Bayesian MAP estimation using Gaussian and diffused-gamma prior


  • Author: Gyuhyeong Goh and Dipak K. Dey
  • Date: 05 April 2019
  • Copyright: Image copyright of Patrick Rhodes

For sparse and high‐dimensional data analysis, a valid approximation of l^0-norm has played a key role. However, there is not much study on the l^0-norm approximation in the Bayesian literature. In this article, we introduce a new prior, called Gaussian and diffused‐gamma prior, which leads to a nice l^0-norm approximation under the maximum a posteriori estimation. To develop a general likelihood function, authors in a paper published in The Canadian Journal of Statistics utilize a general class of divergence measures, called Bregman divergence.

The paper is available via this link and the authors explain their findings in further detail below:

Bayesian MAP estimation using Gaussian and diffused‐gamma prior

Gyuhyeong Goh and Dipak K. Dey

The Canadian Journal of Statistics, Volume 46, Issue 3, September 2018, pages 399-415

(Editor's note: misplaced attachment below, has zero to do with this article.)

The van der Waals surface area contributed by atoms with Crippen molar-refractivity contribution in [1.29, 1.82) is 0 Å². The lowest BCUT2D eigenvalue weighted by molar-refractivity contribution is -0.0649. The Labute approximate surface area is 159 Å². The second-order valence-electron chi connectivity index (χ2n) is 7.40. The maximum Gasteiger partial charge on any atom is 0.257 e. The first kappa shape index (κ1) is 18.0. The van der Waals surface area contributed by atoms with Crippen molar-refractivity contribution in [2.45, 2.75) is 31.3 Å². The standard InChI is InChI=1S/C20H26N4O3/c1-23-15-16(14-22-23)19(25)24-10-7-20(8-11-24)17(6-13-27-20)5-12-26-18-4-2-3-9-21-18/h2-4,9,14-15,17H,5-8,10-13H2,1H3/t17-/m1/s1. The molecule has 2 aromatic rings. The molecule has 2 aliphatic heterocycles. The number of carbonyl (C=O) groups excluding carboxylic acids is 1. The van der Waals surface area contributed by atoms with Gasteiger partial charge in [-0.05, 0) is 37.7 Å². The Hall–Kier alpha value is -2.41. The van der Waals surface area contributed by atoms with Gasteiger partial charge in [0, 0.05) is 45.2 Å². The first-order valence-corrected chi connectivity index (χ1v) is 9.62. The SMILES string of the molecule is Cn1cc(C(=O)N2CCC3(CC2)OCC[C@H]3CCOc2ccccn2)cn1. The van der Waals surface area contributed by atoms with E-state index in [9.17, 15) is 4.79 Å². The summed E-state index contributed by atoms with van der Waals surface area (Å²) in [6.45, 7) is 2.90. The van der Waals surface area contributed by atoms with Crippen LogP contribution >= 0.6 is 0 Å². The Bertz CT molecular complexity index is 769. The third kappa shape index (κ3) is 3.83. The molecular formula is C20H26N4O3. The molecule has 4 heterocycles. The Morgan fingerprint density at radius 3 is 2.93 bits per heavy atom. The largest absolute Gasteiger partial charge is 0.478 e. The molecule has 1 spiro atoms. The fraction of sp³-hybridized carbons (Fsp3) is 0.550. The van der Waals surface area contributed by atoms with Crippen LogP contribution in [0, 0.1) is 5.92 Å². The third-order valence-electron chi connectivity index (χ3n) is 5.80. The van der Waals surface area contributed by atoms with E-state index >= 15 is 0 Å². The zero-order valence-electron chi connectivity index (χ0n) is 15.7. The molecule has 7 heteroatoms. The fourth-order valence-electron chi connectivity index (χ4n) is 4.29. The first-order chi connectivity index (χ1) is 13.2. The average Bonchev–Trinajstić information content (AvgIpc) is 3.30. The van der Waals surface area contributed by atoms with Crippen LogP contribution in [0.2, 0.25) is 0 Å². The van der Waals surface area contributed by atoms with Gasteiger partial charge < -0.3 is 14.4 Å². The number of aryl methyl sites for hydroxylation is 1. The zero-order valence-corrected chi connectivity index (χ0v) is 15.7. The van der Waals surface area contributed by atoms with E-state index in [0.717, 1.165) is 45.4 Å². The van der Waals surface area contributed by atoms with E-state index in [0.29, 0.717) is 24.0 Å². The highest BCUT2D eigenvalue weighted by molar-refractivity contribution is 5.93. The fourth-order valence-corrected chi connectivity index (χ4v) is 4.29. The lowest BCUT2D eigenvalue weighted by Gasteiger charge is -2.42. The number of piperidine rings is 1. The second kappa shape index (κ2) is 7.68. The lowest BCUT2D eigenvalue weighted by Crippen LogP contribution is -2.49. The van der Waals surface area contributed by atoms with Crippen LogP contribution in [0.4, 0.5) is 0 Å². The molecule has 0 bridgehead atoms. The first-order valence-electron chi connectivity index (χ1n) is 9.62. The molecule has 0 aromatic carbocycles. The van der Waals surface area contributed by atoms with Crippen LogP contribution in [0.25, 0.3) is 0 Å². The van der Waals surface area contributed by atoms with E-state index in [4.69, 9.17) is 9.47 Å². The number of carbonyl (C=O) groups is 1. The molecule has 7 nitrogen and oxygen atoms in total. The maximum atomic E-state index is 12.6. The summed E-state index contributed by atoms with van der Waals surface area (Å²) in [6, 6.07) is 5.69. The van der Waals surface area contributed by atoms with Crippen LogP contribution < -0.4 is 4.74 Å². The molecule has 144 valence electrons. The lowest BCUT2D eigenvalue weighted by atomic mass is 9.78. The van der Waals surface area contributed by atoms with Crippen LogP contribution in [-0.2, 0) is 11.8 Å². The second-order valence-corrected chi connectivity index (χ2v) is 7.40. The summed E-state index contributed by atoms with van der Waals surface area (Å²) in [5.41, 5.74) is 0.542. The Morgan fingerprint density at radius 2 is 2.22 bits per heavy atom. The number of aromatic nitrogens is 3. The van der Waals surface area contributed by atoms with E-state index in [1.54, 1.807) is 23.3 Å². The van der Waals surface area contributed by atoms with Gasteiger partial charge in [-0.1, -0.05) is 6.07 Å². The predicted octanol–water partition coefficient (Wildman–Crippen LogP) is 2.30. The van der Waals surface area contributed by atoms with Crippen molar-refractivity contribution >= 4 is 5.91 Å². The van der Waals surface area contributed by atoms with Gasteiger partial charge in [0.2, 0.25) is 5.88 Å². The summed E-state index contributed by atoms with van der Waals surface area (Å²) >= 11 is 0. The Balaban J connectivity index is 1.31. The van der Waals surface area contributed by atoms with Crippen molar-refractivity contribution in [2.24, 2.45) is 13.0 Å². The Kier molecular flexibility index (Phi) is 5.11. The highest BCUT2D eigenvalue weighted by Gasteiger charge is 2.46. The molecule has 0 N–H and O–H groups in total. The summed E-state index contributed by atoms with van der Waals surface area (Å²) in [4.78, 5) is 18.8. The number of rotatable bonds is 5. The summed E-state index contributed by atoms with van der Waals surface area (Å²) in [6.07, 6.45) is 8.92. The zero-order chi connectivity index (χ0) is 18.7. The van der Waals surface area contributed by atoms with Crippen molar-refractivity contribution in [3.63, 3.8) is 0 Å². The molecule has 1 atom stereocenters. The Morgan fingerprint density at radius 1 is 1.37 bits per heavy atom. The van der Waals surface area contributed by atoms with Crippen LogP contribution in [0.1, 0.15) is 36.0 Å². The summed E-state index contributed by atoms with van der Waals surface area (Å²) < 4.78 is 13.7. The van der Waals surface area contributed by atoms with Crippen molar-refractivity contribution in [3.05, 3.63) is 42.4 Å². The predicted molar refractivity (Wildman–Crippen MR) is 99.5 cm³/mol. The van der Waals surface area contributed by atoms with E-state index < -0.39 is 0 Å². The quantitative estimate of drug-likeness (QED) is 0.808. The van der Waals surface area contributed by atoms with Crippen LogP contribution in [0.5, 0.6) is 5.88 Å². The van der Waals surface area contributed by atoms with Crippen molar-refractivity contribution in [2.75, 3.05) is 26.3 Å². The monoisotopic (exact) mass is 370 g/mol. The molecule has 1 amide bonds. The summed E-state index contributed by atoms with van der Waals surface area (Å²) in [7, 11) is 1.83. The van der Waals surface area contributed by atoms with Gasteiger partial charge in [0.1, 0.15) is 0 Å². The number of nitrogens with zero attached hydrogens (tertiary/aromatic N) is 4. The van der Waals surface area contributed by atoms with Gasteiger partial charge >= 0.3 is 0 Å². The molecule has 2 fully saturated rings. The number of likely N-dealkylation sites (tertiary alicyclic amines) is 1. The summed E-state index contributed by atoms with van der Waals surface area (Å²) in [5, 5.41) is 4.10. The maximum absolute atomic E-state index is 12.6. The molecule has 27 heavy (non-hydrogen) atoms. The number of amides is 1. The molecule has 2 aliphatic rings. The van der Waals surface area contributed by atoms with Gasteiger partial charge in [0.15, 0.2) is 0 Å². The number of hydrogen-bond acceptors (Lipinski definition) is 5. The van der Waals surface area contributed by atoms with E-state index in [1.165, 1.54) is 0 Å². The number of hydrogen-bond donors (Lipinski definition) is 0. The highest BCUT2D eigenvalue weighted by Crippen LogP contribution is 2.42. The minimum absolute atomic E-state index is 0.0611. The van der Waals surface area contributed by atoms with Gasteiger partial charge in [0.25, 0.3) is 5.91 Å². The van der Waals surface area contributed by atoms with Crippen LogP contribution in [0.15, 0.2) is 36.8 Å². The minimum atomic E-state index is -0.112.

thumbnail image: Bayesian MAP estimation using Gaussian and diffused-gamma prior

In the era of Big Data, when a statistical model is applied to data, the data analyst frequently encounters the situation where the number of candidate variables exceeds the number of observations, often referred to as high-dimensional data problems. In modern high-dimensional data analysis, imposing a constraint on the number of relevant variables, called l0-norm regularization, plays a key role to break the curse of high-dimensionality. While there has been dramatic growth in Bayesian theory and methods in various fields of statistics, there is not much study on the l0-norm regularization method for high-dimensional data analysis in a Bayesian framework.

In this paper, the authors introduce a novel Bayesian method based on a nice l0-norm approximation method for performing Bayesian inference on high-dimensional data. To develop a generalized Bayesian regression model, the authors consider a general class of divergence measures, called Bregman divergence. Due to the generality of Bregman divergence, the proposed method can handle various types of data such as count, binary, continuous, etc. In addition, the new Bayesian method possesses many theoretical and computational advantages. To assess validity and reliability of the newly-developed method, the authors conduct extensive simulation studies. As a real data application, the method is exemplified through a statistical classification for gene expression data obtained from a leukemia microarray study.

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